A new report has revealed that there is an increasing buildup in West Africa’s crude inventory, as the Coronavirus effect continues to impact negatively on demands from some European countries and China.
The situation is so bad that no buyers have indicated interest for about 70% of oil cargoes that are slated for export from Nigeria and Angola this coming April. In specific terms, there are about 55 Nigerian cargoes and 18 Angolan cargoes without buyers. In addition to these are millions of unsold barrels of crude that were slated for sale this month.
“Most of Nigeria’s April export program is unsold, while about half Angola’s planned shipments for next month have yet to find buyers, according to two traders who specialize in West African grades. They estimate that 55 Nigerian cargoes and 18 Angolan have yet to find buyers.
“The two nations are due to ship almost 100 cargoes next month, meaning the rate of unsold consignments is about 70%. By this time in a normal trading cycle, 50% of the oil should have been sold. The slow sales for April are overlapping with unsold oil for this month.”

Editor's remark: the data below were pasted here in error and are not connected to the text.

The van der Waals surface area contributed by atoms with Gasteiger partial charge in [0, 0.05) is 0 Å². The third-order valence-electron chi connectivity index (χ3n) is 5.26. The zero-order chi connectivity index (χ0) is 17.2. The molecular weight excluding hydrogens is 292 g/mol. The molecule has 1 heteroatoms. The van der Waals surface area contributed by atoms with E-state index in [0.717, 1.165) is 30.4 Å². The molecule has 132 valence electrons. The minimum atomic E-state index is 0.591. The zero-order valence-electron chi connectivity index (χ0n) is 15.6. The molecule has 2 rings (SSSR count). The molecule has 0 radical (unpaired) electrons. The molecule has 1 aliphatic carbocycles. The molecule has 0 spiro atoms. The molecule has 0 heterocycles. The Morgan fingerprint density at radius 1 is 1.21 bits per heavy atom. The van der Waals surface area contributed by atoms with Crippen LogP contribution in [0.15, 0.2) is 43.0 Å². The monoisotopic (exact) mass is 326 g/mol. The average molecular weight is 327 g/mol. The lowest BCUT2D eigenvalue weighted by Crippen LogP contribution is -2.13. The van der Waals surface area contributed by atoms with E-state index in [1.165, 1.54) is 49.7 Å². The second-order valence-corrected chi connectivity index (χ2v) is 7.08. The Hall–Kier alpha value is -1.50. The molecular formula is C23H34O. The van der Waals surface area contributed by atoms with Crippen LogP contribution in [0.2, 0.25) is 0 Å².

The report from Bloomberg, therefore, urged West Africa’s crude traders to begin evaluating the future of oil sales, especially as it relates to exports to China. This is important because even there are indications that the Chinese economy is gradually picking up, the Coronavirus is still very much a threat.
Note that China is Nigeria’s top trade partner, buying up significant volumes of Nigerian crude to power its many factories. Unfortunately, China’s crude demand fell drastically starting from late January, following the initial outbreak of the deadly and highly contagious Coronavirus in Wuhan.
Due to the Coronavirus effect, West Africa’s crude exports in March have been projected to decline by a third. In addition to declining Chinese crude demand, weak European oil refining margins have also been reported to be depressing purchases.